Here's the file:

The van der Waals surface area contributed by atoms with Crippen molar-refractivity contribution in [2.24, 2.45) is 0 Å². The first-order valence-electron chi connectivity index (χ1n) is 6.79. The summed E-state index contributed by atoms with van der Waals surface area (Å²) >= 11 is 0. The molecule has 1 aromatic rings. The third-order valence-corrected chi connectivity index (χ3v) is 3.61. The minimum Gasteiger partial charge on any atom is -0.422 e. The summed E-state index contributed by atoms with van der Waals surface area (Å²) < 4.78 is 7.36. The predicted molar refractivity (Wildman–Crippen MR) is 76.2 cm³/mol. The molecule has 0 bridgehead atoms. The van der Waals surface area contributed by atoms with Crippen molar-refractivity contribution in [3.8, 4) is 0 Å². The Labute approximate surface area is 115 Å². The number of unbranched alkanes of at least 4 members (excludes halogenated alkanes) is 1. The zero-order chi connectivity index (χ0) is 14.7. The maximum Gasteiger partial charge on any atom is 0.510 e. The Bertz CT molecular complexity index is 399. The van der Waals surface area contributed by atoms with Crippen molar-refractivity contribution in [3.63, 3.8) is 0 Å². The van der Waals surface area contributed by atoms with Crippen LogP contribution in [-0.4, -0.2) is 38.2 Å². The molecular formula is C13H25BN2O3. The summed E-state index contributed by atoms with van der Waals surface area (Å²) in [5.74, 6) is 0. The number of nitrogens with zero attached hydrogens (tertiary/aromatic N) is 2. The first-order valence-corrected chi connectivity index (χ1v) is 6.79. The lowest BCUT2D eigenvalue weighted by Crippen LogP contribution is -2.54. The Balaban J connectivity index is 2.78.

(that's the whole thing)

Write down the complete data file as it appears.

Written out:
The van der Waals surface area contributed by atoms with Crippen molar-refractivity contribution in [2.24, 2.45) is 0 Å². The first-order valence-electron chi connectivity index (χ1n) is 6.79. The summed E-state index contributed by atoms with van der Waals surface area (Å²) >= 11 is 0. The molecule has 1 aromatic rings. The third-order valence-corrected chi connectivity index (χ3v) is 3.61. The minimum Gasteiger partial charge on any atom is -0.422 e. The summed E-state index contributed by atoms with van der Waals surface area (Å²) < 4.78 is 7.36. The predicted molar refractivity (Wildman–Crippen MR) is 76.2 cm³/mol. The molecule has 0 bridgehead atoms. The van der Waals surface area contributed by atoms with Crippen molar-refractivity contribution in [3.8, 4) is 0 Å². The Labute approximate surface area is 115 Å². The number of unbranched alkanes of at least 4 members (excludes halogenated alkanes) is 1. The zero-order chi connectivity index (χ0) is 14.7. The maximum Gasteiger partial charge on any atom is 0.510 e. The Bertz CT molecular complexity index is 399. The van der Waals surface area contributed by atoms with Crippen molar-refractivity contribution in [3.63, 3.8) is 0 Å². The van der Waals surface area contributed by atoms with Crippen LogP contribution in [-0.4, -0.2) is 38.2 Å². The molecular formula is C13H25BN2O3. The summed E-state index contributed by atoms with van der Waals surface area (Å²) in [5.74, 6) is 0. The number of nitrogens with zero attached hydrogens (tertiary/aromatic N) is 2. The first-order valence-corrected chi connectivity index (χ1v) is 6.79. The lowest BCUT2D eigenvalue weighted by Crippen LogP contribution is -2.54. The Balaban J connectivity index is 2.78.